Read my latest post on FamilyShare, Why You Should Tell Your Kids Their Artwork Stinks to learn why I wouldn’t quite say it that way, but why I won’t give hollow praise, either.
Do you ooh and aah at every scribble and pencil mark? Here are some practical tips on how to best praise children and on organizing their artwork. Children sense insincerity and feel really proud when they know they’ve earned your praise.
Okay, I know. Telling your kids their artwork stinks sounds horrible. I wouldn’t quite say it like that, and I would keep in mind how young the kids are. But if you “ooh” and “aah” at every scribble, pencil mark or blobbed together Play-Doh sculpture, this is for you.
If you find yourself telling your child that every piece of artwork is wonderful, ask yourself if you may be saying, “That is so pretty,” without really thinking or paying attention. Sometimes we say something just to acknowledge a child who’s madly chanting, “Look, Mommy, look! LOOK!” Yes, it is easy to just stop the crazy with a quick compliment, but piling on hollow words is exactly that: hollow. Instead, I believe in being truthful with our children.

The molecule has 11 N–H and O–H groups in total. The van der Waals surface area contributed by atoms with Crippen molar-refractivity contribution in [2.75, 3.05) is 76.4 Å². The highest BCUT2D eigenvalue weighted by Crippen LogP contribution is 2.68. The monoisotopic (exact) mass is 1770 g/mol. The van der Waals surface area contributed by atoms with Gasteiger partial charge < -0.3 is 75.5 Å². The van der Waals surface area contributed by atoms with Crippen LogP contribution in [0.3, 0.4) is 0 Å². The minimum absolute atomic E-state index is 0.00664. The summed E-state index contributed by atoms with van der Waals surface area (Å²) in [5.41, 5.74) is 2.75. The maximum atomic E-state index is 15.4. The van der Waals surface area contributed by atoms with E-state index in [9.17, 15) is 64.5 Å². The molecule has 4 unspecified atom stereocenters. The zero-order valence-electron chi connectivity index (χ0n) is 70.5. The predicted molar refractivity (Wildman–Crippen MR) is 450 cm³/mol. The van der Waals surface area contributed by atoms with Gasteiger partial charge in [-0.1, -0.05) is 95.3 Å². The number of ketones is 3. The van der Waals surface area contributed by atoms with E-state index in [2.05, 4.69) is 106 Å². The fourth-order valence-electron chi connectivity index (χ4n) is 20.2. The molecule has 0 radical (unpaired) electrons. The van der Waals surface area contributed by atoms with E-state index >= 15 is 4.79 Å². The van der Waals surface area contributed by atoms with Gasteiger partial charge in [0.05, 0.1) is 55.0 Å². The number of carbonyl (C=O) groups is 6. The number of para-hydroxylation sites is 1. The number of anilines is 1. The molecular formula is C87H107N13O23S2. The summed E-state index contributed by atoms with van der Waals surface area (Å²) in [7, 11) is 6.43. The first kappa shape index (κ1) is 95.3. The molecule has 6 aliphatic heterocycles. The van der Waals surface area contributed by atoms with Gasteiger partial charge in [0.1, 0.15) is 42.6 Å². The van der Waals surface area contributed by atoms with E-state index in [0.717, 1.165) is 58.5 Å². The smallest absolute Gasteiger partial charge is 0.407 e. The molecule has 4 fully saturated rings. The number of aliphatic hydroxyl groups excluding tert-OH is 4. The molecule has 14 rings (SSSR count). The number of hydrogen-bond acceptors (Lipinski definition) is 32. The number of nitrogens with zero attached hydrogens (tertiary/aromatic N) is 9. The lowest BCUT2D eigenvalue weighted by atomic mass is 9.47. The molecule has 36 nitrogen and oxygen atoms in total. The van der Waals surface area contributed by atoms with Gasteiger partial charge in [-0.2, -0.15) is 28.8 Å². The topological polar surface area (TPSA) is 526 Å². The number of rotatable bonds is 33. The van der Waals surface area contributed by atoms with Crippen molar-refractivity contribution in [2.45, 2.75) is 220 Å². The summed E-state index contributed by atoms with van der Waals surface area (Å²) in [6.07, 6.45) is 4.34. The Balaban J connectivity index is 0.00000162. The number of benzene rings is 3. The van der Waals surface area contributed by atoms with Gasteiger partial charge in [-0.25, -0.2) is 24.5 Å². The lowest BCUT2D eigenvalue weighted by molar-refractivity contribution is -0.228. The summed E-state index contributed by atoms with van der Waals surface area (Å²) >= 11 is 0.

I find that when complimenting a child, it’s important to be specific and comment on things they have the control to improve. The details in praise let kids know we’re really paying attention. It gives them a glimpse of themselves from a parent’s point of view. In my work with new parents, I’ve experienced that throwing around the “good jobs” doesn’t work to improve kids’ self-esteem in the way so many parents imagine that it would. Sure, it’s important to notice the good things our kids do, and telling them does build their confidence, but how we do it matters. Broad brush strokes of “that’s wonderful” don’t do the trick.